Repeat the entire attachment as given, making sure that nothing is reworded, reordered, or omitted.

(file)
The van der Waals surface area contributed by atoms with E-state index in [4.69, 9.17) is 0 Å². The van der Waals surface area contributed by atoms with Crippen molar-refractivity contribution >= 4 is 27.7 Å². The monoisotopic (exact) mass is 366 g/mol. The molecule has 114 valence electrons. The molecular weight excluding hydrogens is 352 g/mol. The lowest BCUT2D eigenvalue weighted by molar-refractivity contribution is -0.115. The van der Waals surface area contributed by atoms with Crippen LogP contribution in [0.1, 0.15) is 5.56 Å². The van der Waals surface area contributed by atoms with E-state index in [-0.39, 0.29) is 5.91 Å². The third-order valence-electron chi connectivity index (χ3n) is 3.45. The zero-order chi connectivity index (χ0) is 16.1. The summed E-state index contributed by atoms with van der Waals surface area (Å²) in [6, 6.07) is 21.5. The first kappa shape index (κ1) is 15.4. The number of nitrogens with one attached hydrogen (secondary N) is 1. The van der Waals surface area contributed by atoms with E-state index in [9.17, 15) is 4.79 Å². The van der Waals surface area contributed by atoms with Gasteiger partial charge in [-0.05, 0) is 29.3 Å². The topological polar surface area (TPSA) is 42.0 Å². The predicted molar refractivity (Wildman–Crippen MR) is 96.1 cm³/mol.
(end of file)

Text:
The van der Waals surface area contributed by atoms with E-state index in [4.69, 9.17) is 0 Å². The van der Waals surface area contributed by atoms with Crippen molar-refractivity contribution >= 4 is 27.7 Å². The monoisotopic (exact) mass is 366 g/mol. The molecule has 114 valence electrons. The molecular weight excluding hydrogens is 352 g/mol. The lowest BCUT2D eigenvalue weighted by molar-refractivity contribution is -0.115. The van der Waals surface area contributed by atoms with Crippen LogP contribution in [0.1, 0.15) is 5.56 Å². The van der Waals surface area contributed by atoms with E-state index in [-0.39, 0.29) is 5.91 Å². The third-order valence-electron chi connectivity index (χ3n) is 3.45. The zero-order chi connectivity index (χ0) is 16.1. The summed E-state index contributed by atoms with van der Waals surface area (Å²) in [6, 6.07) is 21.5. The first kappa shape index (κ1) is 15.4. The number of nitrogens with one attached hydrogen (secondary N) is 1. The van der Waals surface area contributed by atoms with E-state index in [9.17, 15) is 4.79 Å². The van der Waals surface area contributed by atoms with Gasteiger partial charge in [-0.05, 0) is 29.3 Å². The topological polar surface area (TPSA) is 42.0 Å². The predicted molar refractivity (Wildman–Crippen MR) is 96.1 cm³/mol.